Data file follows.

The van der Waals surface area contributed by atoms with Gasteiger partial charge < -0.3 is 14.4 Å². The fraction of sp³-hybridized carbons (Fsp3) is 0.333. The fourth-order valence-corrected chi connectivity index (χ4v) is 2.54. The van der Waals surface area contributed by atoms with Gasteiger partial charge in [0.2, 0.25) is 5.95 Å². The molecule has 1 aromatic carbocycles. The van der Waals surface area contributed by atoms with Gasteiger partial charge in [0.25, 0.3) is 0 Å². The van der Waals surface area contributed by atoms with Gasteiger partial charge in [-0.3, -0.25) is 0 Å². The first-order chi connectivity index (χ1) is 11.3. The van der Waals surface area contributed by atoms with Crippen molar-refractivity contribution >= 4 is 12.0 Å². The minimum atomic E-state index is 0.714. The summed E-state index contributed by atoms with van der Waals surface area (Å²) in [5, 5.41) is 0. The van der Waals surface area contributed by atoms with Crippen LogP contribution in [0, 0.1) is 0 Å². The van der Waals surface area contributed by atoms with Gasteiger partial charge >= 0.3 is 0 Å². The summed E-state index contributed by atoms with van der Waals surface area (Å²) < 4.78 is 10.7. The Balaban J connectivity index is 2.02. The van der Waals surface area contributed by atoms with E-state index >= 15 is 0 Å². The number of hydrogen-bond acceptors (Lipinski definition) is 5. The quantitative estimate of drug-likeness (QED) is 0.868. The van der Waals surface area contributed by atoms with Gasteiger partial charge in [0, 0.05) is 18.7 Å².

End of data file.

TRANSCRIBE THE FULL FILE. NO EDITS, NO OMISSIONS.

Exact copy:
The van der Waals surface area contributed by atoms with Gasteiger partial charge < -0.3 is 14.4 Å². The fraction of sp³-hybridized carbons (Fsp3) is 0.333. The fourth-order valence-corrected chi connectivity index (χ4v) is 2.54. The van der Waals surface area contributed by atoms with Gasteiger partial charge in [0.2, 0.25) is 5.95 Å². The molecule has 1 aromatic carbocycles. The van der Waals surface area contributed by atoms with Gasteiger partial charge in [0.25, 0.3) is 0 Å². The van der Waals surface area contributed by atoms with Gasteiger partial charge in [-0.3, -0.25) is 0 Å². The first-order chi connectivity index (χ1) is 11.3. The van der Waals surface area contributed by atoms with Crippen molar-refractivity contribution >= 4 is 12.0 Å². The minimum atomic E-state index is 0.714. The summed E-state index contributed by atoms with van der Waals surface area (Å²) in [5, 5.41) is 0. The van der Waals surface area contributed by atoms with Crippen LogP contribution in [0, 0.1) is 0 Å². The van der Waals surface area contributed by atoms with Gasteiger partial charge >= 0.3 is 0 Å². The summed E-state index contributed by atoms with van der Waals surface area (Å²) < 4.78 is 10.7. The Balaban J connectivity index is 2.02. The van der Waals surface area contributed by atoms with E-state index >= 15 is 0 Å². The number of hydrogen-bond acceptors (Lipinski definition) is 5. The quantitative estimate of drug-likeness (QED) is 0.868. The van der Waals surface area contributed by atoms with Gasteiger partial charge in [0, 0.05) is 18.7 Å².